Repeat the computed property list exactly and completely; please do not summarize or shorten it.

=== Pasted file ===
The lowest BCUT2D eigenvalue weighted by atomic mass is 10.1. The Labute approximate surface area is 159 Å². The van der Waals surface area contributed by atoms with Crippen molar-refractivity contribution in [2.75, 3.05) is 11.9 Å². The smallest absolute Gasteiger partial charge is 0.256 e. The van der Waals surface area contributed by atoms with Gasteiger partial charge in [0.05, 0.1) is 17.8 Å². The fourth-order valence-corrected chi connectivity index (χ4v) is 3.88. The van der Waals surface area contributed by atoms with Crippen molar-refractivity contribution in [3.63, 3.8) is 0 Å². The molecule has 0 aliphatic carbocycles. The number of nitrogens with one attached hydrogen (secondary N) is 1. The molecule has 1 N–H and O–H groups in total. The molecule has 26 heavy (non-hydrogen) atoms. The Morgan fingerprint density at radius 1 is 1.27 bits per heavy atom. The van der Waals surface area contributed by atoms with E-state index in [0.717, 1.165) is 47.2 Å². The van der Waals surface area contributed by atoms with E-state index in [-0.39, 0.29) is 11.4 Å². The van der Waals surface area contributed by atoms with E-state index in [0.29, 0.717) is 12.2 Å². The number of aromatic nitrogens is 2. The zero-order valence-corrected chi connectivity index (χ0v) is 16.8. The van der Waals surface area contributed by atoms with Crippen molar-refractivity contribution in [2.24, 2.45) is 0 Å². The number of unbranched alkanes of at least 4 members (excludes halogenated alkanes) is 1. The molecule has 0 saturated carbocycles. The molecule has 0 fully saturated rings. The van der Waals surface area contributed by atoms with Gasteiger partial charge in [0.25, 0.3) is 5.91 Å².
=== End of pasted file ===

The lowest BCUT2D eigenvalue weighted by atomic mass is 10.1. The Labute approximate surface area is 159 Å². The van der Waals surface area contributed by atoms with Crippen molar-refractivity contribution in [2.75, 3.05) is 11.9 Å². The smallest absolute Gasteiger partial charge is 0.256 e. The van der Waals surface area contributed by atoms with Gasteiger partial charge in [0.05, 0.1) is 17.8 Å². The fourth-order valence-corrected chi connectivity index (χ4v) is 3.88. The van der Waals surface area contributed by atoms with Crippen molar-refractivity contribution in [3.63, 3.8) is 0 Å². The molecule has 0 aliphatic carbocycles. The number of nitrogens with one attached hydrogen (secondary N) is 1. The molecule has 1 N–H and O–H groups in total. The molecule has 26 heavy (non-hydrogen) atoms. The Morgan fingerprint density at radius 1 is 1.27 bits per heavy atom. The van der Waals surface area contributed by atoms with E-state index in [0.717, 1.165) is 47.2 Å². The van der Waals surface area contributed by atoms with E-state index in [-0.39, 0.29) is 11.4 Å². The van der Waals surface area contributed by atoms with E-state index in [0.29, 0.717) is 12.2 Å². The number of aromatic nitrogens is 2. The zero-order valence-corrected chi connectivity index (χ0v) is 16.8. The van der Waals surface area contributed by atoms with Crippen molar-refractivity contribution in [2.24, 2.45) is 0 Å². The number of unbranched alkanes of at least 4 members (excludes halogenated alkanes) is 1. The molecule has 0 saturated carbocycles. The molecule has 0 fully saturated rings. The van der Waals surface area contributed by atoms with Gasteiger partial charge in [0.25, 0.3) is 5.91 Å².